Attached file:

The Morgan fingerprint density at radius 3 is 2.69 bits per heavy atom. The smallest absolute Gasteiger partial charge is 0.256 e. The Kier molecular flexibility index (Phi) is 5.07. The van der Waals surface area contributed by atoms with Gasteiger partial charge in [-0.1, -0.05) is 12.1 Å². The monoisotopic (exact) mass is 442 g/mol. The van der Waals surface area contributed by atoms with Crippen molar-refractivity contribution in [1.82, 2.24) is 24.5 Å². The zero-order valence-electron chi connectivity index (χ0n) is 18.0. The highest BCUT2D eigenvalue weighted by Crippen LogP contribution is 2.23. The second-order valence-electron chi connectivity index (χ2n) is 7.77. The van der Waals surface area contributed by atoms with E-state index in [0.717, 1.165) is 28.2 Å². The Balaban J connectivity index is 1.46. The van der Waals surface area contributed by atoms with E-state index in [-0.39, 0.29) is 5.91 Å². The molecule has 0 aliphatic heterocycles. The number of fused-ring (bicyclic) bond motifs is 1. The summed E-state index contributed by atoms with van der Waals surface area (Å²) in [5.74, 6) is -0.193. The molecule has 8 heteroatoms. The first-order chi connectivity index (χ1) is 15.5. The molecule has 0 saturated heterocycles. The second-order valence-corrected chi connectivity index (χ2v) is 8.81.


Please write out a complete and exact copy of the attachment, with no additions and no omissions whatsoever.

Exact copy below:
The Morgan fingerprint density at radius 3 is 2.69 bits per heavy atom. The smallest absolute Gasteiger partial charge is 0.256 e. The Kier molecular flexibility index (Phi) is 5.07. The van der Waals surface area contributed by atoms with Gasteiger partial charge in [-0.1, -0.05) is 12.1 Å². The monoisotopic (exact) mass is 442 g/mol. The van der Waals surface area contributed by atoms with Crippen molar-refractivity contribution in [1.82, 2.24) is 24.5 Å². The zero-order valence-electron chi connectivity index (χ0n) is 18.0. The highest BCUT2D eigenvalue weighted by Crippen LogP contribution is 2.23. The second-order valence-electron chi connectivity index (χ2n) is 7.77. The van der Waals surface area contributed by atoms with E-state index in [0.717, 1.165) is 28.2 Å². The Balaban J connectivity index is 1.46. The van der Waals surface area contributed by atoms with E-state index in [-0.39, 0.29) is 5.91 Å². The molecule has 0 aliphatic heterocycles. The number of fused-ring (bicyclic) bond motifs is 1. The summed E-state index contributed by atoms with van der Waals surface area (Å²) in [5.74, 6) is -0.193. The molecule has 8 heteroatoms. The first-order chi connectivity index (χ1) is 15.5. The molecule has 0 saturated heterocycles. The second-order valence-corrected chi connectivity index (χ2v) is 8.81.